Fears that crude oil prices slammed by a global economic “train wreck” will remain low for some time are forcing Calgary-based companies to write off billions of dollars in value from their oil and gas resources.
Husky Energy Inc. announced a $1.7-billion first quarter loss on Wednesday, including impairments of $1.1 billion after tax due to lower crude oil price assumptions plus an inventory writedown of $274 million.
Fellow oilsands producer Cenovus Energy Inc. reported a $1.8-billion loss including impairment charges of $335 million in its upstream business due to low oil prices and $253 million from inventory.
On Tuesday, Vermilion Energy Inc. reported a $1.3-billion loss after taking a $1.2-billion writedown in the value of its oil and gas assets in Canada and internationally.
“It was clear from what we were seeing on the product demand side in North America that we were going to see supply and demand collide in a very messy way this quarter,” Husky CEO Rob Peabody told a conference call with financial analysts Wednesday.
“Our strategy is to keep as many barrels away from the train wreck as possible to minimize negative cash margin.”
He said Husky has shut-in 80,000 barrels per day of Canadian upstream oil since the end of the quarter, while its two U.S. refineries are processing about 100,000 fewer barrels per day because of lower fuel demand in the United States.
Cenovus, meanwhile, has cut about 60,000 bpd mainly from its Alberta oilsands output to deal with lower prices, said CEO Alex Pourbaix, who said on a conference call there's no way to tell how long low oil prices will persist.
“We know this pandemic will pass, the markets will recover and, as benchmark prices begin to return to more normalized levels, we expect to see these price-driven impacts to our business begin to reverse themselves,” he said.
“What's not clear is exactly how long that's going to take.”
Global oil prices have plunged over the past two months and remain volatile due to demand destruction from measures to fight the COVID-19 pandemic, as well as lingering effects of a market share battle between Russia and Saudi Arabia.
On Tuesday, Desjardins Energy Research cut its West Texas Intermediate crude oil price forecast to US$32.50 per barrel this year (from US$40) and to US$40 per barrel in 2021 (from US$45). It expects Brent oil prices to average US$37.50 this year and $45 in 2021.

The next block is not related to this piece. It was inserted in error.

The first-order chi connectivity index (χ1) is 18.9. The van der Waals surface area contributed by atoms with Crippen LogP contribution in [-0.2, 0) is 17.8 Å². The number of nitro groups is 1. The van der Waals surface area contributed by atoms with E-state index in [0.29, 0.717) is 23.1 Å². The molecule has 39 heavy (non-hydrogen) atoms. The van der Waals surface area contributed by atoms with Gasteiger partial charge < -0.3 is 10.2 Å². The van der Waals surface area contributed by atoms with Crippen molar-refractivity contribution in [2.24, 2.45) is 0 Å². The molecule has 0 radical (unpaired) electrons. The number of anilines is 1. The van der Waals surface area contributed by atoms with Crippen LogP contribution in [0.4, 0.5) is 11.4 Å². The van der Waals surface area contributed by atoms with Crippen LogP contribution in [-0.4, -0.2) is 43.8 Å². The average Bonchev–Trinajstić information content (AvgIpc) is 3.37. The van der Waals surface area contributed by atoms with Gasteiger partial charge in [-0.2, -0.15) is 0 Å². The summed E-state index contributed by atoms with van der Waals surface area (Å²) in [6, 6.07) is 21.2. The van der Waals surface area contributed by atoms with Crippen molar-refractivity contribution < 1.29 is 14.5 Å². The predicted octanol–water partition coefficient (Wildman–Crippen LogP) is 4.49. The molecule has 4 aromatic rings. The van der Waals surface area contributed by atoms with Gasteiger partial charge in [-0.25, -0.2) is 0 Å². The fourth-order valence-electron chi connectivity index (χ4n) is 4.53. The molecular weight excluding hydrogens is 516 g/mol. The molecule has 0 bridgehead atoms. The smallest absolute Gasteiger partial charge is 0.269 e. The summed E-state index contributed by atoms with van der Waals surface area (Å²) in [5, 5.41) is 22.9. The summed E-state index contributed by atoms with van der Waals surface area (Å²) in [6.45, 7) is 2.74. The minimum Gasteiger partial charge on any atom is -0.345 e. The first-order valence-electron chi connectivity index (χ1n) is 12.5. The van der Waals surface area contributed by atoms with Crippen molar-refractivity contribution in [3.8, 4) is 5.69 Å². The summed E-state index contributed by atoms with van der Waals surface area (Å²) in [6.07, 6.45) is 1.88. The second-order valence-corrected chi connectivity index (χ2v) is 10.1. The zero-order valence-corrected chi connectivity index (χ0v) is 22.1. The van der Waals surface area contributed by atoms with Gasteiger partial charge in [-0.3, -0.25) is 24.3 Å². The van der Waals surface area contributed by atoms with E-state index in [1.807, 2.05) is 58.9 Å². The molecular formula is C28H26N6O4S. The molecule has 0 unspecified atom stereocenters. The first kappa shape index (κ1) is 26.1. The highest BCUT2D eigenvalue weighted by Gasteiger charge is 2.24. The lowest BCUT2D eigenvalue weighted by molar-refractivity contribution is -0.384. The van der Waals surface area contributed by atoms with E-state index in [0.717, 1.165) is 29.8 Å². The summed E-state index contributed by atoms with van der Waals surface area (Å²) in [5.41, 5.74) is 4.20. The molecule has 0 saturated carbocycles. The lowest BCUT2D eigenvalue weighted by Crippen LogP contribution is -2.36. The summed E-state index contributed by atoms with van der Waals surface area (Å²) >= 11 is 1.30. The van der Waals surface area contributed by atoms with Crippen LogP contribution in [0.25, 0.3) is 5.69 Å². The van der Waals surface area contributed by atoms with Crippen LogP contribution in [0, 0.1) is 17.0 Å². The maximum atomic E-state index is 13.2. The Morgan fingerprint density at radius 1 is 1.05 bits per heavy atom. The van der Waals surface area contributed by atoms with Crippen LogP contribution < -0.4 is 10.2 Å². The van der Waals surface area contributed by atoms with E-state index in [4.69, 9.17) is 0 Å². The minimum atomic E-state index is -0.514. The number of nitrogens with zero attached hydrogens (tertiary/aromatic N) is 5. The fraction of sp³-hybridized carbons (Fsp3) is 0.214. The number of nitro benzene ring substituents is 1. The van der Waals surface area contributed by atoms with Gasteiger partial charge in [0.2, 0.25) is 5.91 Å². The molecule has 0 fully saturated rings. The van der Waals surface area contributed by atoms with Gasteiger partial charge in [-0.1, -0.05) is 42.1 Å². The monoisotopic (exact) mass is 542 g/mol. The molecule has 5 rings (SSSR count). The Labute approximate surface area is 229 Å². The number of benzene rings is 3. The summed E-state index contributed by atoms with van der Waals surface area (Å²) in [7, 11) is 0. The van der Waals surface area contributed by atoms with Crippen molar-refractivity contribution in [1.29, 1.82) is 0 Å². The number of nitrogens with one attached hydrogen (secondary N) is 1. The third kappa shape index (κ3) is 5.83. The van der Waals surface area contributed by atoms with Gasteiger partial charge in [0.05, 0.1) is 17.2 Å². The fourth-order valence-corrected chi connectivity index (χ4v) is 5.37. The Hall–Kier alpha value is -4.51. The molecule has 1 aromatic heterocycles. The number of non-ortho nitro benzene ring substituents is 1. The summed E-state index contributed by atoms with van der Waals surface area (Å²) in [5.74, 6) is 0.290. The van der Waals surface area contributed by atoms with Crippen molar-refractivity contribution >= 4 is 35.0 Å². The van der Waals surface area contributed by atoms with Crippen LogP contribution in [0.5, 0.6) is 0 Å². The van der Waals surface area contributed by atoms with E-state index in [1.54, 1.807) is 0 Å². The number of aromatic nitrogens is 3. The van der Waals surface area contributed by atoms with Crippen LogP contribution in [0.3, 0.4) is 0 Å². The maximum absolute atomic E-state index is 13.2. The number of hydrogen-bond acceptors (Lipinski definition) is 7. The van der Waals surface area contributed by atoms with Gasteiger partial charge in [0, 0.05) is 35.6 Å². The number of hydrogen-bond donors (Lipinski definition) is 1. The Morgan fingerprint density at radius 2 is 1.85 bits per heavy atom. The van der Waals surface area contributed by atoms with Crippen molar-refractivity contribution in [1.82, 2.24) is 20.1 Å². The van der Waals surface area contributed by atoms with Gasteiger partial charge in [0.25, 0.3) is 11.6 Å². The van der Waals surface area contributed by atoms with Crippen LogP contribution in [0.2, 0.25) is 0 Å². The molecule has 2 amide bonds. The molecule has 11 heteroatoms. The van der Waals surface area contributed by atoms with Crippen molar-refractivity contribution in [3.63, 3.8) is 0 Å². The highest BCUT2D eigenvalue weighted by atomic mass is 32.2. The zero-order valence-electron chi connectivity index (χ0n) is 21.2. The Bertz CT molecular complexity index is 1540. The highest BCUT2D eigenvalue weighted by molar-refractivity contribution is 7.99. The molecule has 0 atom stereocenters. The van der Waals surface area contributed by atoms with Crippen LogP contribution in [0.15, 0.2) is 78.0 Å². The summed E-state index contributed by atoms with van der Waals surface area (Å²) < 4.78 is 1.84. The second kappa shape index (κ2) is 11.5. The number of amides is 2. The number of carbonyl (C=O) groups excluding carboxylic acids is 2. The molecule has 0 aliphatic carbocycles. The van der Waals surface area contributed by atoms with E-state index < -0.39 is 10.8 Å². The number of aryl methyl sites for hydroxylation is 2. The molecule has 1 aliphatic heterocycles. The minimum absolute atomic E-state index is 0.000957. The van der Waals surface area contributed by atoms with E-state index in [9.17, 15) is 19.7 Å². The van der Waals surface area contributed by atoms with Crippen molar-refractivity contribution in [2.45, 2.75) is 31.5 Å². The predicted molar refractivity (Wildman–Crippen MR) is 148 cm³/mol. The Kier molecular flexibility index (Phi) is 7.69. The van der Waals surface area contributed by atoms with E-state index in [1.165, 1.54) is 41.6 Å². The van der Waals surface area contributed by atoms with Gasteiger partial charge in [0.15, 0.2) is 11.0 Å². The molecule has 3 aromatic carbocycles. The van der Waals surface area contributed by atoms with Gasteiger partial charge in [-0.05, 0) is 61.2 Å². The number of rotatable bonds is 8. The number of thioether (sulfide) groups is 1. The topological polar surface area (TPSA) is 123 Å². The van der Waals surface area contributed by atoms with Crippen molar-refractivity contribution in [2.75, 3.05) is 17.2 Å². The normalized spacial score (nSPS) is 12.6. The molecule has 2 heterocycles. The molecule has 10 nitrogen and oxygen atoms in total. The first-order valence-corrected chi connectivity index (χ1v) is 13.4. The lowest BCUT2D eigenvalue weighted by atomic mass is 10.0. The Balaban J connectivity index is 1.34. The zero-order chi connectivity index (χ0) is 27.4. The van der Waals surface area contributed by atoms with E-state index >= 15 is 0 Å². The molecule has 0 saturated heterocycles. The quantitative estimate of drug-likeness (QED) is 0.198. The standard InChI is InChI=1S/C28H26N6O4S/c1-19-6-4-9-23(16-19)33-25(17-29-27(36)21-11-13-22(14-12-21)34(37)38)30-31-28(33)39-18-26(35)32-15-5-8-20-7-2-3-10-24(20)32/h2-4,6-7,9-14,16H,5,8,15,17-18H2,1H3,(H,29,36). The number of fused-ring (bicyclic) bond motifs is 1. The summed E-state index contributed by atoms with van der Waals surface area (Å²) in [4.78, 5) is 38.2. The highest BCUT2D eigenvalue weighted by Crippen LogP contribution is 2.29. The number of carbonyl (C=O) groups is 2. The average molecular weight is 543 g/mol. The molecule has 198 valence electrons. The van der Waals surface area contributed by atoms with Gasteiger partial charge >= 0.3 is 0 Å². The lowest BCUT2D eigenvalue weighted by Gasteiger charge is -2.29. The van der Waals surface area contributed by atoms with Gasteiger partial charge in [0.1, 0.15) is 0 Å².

On their calls, Husky estimated it needs Brent oil prices in the mid-US$30s to break even on its oil production, while Cenovus said its break-even WTI number is about US$38 per barrel.
Fears that North American crude storage was nearing its limit were blamed earlier this month for the first-ever negative WTI close – which means contract holders were paying buyers to take their oil.
Both Peabody and Cenovus vice-president Keith Chiasson said storage growth is slowing thanks to industry-wide production cuts that are bringing supply and demand closer to balance.
Cenovus reported total production of 482,600 barrels of oil equivalent per day in the three months ended March 31, up about eight per cent from 447,000 boe/d in the year-earlier period.
Recent levels were aided by as much as 100,000 bpd of crude-by-rail shipping, ramped up after the Alberta government announced new rail shipments would be exempt from its oil curtailment program introduced at the start of 2019.
The company has suspended all rail shipments now, however, as the use of pipelines is cheaper and there is sufficient capacity.
For the same reason, Husky's Peabody said the Alberta government should “ditch” its curtailment program.
Husky production in the first quarter, before cutbacks, was 299,000 boe/d, with 235,000 boe/d from Western Canada and 63,900 boe/d from its Canadian offshore and Asia Pacific operations.
Despite cutting its quarterly dividend by 90 per cent to 1.25 cents per share, Husky shares rose in trading on the Toronto Stock Exchange, jumping by as much as 49 cents or 13.3 per cent to $4.15 on Wednesday.
Cenovus shares rose by as much as 52 cents or 11.87 per cent to $4.90
© 2020 The Canadian Press